// Kotlin groupBy
persons.groupBy(
keySelector = { it.age },
valueTransform = { it.name }
)
// Java groupBy
persons.stream()
.collect(
Collectors.groupingBy(
Person::getAge,
Collectors.mapping(
Person::getName,
Collectors.toList()))
);

Immutable first

Kotlin’s preference for immutability might be its biggest difference from Java. The following example compares how to work with Kotlin’s data classes in both immutable and mutable ways.

// Immutable — preferred way
data class Person(val name: String, val age: Int) // immutable
// fields
val person = Person("Starbuck", 22)
val newPerson = person.copy(age = 30) // .copy() returns a new
// instance
// Mutable
data class Person(var name: String, var age: Int) // mutable fields
val person = Person("Starbuck", 22)
person.age = 30 // update same instance

In general, the use of val (value) is preferred over the use of var(variable). This is especially true when using data classes. Val’s are the equivalent of Java’s final keyword and their object references cannot change. The example above shows how to work with an immutable data class. Instead of modifying an existing instance of Person we invoke copy() and specify the fields to be changed. copy() always returns a new instance with the specified changes applied. Collections in Kotlin are immutable by default, but mutable alternatives are always available.

Immutability might at first seem like a hurdle for seasoned Java developers, but tends to lead to more understandable and safer code over time. Once an immutable class has been instantiated you don’t need to worry about it changing, and there’s therefore not need to apply defensive techniques such as copying objects. Combine immutability with nullables and there is even less need for defensive programming.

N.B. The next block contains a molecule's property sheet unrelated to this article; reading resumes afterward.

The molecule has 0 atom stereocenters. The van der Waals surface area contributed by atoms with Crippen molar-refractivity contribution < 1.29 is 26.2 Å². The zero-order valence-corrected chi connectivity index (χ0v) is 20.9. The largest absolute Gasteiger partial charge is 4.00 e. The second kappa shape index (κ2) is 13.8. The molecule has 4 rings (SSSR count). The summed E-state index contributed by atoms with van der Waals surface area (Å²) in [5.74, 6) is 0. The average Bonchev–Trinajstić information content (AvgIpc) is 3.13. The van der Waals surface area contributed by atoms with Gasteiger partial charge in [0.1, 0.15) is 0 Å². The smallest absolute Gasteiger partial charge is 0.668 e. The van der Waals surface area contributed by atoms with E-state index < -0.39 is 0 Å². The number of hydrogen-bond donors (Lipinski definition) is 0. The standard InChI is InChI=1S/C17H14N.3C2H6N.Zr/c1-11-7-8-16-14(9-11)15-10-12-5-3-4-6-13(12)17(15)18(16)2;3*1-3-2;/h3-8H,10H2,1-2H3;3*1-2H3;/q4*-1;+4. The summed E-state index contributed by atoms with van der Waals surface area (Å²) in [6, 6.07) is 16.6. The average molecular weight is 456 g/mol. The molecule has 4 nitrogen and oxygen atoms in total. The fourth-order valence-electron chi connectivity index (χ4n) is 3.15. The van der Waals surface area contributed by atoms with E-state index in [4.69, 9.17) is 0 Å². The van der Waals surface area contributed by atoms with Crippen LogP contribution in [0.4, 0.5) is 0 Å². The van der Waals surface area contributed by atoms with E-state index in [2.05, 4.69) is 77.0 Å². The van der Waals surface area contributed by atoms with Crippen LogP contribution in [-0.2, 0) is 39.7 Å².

Extension functions

Extension functions are especially helpful when working on JVM internal or third party classes that are final or otherwise inaccessible. Even the notoriously final String can be given extra methods:

fun String.fixStart(): String = this.replace("C", "Kha")
fun String.replaceEnd(): String = this.replace(Regex(" .*$"), "an!")
"Can I?".fixStart().replaceEnd() // “Khaaan!”

Function types

While passing functions as types in Java is cumbersome, in Kotlin they are first class citizens. There’s no need to remember the specific usages of Java’s Supplier, Function and BiFunction anymore. Typically (String) -> Int is a function that takes a String and returns an Int. You can find more examples in Marcin Moskala’s Kotlin Academy blog post.